Recently a patient achieved a significant personal and objective milestone in his health. Andrew Marshall came to us, as many people do, at a painful moment against a backdrop of years of accumulated injuries.

As a black belt in Brazilian Jiu-Jitsu, Andrew has spent years using his body in an aggressive and tenacious way leading to a variety of injuries, some of which is inevitable but most largely avoidable.

Exploring Andrew’s History

At our first appointment, we talked about his current reason for coming in — a sudden neck injury that has had little change. As we continued to talk, our attention began to shift toward his left shoulder which underwent surgery in the past, several injuries to both knees, multiple concussions, and strains to nearly every joint in the body with varying degrees of intensity.

Andrew also spoke of a transition point that occurred after he recognized that his mental and physical health patterns that were not sustainable as an athlete, or as a happy human being. He made some clear changes in what he ate, how he trained, and how he curated a mental health practice.

What makes Andrew a great patient for our team?

Andrew is someone who loves to move, invest in his physical and mental health, and has the flexibility to allow change to happen. Nearly every patient that comes to us shares this common. We all, myself included, want to end our life moving well and feeling good. Andrew wants to enjoy his later years in life without physical limitations or surgeries or worries. 

Short-term risk vs long-term reward

When you begin to think about your health over a span of decades, you make different choices with your body, your habits, your hobbies, and your workouts.  While I would love to deadlift 500 lbs. today, I would much rather be doing handstands well into my golden years. Doing 1 or 2 more questionable reps during a workout will have a little reward when placed against a 30-year plan. Missing a workout will also bear little loss over the long term. This thinking really allows an amount of freedom that most people do not have with their physical health. All that needs to happen is a measurable amount of positive change year to year.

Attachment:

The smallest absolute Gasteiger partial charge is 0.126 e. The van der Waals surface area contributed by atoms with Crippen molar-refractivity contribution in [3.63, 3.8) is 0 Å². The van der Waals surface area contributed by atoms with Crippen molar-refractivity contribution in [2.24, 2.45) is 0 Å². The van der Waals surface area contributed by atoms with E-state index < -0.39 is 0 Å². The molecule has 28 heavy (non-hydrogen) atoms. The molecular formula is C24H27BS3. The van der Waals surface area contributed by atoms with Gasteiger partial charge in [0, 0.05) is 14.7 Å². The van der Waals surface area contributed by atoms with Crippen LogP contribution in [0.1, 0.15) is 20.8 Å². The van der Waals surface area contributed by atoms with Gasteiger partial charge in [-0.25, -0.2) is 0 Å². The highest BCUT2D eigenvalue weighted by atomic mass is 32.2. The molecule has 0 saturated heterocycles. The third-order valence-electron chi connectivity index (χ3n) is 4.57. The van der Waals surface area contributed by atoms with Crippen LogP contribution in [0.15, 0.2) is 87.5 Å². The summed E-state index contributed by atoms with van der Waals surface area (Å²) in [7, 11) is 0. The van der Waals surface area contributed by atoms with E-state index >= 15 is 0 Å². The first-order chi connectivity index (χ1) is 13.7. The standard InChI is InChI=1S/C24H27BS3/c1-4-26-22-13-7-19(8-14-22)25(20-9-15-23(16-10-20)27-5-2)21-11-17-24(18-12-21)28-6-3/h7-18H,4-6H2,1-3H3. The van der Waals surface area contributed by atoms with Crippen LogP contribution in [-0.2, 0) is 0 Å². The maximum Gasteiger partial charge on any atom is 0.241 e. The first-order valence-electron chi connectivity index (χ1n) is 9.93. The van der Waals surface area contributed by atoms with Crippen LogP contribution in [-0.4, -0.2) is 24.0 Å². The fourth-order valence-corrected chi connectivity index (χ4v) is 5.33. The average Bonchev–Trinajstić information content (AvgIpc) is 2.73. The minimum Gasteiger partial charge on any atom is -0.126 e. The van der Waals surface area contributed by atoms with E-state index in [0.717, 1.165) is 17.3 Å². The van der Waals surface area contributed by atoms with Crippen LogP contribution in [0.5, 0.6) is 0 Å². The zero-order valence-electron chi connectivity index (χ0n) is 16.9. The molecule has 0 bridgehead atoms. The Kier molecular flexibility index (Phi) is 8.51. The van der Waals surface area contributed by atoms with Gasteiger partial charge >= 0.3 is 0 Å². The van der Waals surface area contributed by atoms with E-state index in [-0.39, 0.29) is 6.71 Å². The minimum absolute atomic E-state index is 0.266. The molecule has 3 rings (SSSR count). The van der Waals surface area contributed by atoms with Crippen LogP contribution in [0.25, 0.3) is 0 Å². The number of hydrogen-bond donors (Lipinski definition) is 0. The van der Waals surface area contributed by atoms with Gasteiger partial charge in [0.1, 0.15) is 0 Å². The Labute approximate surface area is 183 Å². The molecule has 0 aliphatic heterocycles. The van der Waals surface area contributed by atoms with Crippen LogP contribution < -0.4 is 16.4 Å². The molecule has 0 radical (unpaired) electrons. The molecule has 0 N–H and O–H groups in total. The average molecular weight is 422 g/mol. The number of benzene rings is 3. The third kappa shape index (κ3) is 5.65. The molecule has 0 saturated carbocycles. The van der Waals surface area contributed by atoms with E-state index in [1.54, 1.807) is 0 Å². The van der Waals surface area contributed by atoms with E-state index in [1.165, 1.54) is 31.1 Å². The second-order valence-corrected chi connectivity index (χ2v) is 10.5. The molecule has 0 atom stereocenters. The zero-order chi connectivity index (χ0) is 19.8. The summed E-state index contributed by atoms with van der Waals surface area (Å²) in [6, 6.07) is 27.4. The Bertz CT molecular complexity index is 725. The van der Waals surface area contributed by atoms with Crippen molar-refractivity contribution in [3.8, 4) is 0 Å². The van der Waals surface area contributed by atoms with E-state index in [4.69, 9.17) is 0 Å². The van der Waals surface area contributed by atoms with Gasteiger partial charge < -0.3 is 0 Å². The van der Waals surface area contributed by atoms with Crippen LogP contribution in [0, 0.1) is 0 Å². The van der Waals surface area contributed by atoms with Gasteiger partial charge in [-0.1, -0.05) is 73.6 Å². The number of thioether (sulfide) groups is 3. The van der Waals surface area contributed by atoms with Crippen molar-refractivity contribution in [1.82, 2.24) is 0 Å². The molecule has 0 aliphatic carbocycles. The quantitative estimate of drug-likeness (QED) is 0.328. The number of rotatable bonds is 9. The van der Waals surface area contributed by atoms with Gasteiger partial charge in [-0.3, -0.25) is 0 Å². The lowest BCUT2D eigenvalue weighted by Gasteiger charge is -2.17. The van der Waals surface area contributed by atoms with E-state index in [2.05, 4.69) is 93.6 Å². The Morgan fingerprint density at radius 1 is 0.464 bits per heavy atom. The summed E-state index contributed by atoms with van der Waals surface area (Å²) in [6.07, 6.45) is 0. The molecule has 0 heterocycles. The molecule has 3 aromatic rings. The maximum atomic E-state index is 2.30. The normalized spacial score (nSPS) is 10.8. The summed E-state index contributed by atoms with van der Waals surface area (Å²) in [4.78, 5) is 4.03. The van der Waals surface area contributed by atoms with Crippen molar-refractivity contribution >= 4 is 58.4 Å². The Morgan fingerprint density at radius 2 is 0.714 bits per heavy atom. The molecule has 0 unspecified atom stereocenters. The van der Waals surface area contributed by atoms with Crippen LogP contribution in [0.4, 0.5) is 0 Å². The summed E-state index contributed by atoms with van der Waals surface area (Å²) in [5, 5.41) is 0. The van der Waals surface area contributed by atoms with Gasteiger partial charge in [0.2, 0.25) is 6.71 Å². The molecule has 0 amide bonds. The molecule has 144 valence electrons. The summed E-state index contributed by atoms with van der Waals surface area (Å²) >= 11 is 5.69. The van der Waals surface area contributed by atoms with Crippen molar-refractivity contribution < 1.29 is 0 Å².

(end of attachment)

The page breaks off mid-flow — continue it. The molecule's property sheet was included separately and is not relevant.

Andrew easily identified with these thoughts as we began to talk more and more through his treatment. He would very much like to continue to train Brazilian Jiu-Jitsu for the rest of his life but felt the years of training were taking a toll on his body. His neck resolved relatively quickly and we began to chip away at all the other parts. Several months prior to this writing Andrew was able to deadlift 405 lbs. at a bodyweight of 180 lbs. This is a lift 2.25 times his body weight and serves as a good gauge of relative strength across a variety of disciplines. It is a milestone that few people will ever reach in their life. Most importantly Andrew was able to simultaneously say that his body feels great. His knee complaints are a thing of the past and all he wants to do during our workouts, at the time of this writing, is squat.

Understanding how to play the long game

All it took for Andrew to achieve this was playing the long game. Consistently making small changes to continue to improve his health lead to maximizing his performance. The workouts were not drenched in sweat and littered with suffering and grunting, but usually a lot of talking among friends with the occasional dusting of moving heavy things. There were a lot of reps walked away from, many missed workouts, and new injuries during this training time. None of that mattered because he was training for the long game.

The long game is only achieved through some honest questions with harder honest answers. Ask yourself:

  • What do I want to be able to do with my body later in life?
  • Does my body feel better then it did last year?
  • Am I happy?
  • Do I know how to use my body in a way that does not hurt it?

In our clinic, these are the questions that really matter and the solutions we provide always have them in mind. Working on a singular region of pain can be a relatively straightforward task. Planning for the last 30 years of life takes a different road, a road that we are always planning for you whether you know that or not. Our entire system is measured against the only goal that matters: What do I need to do to feel great for the rest of my life? That’s the Long Game.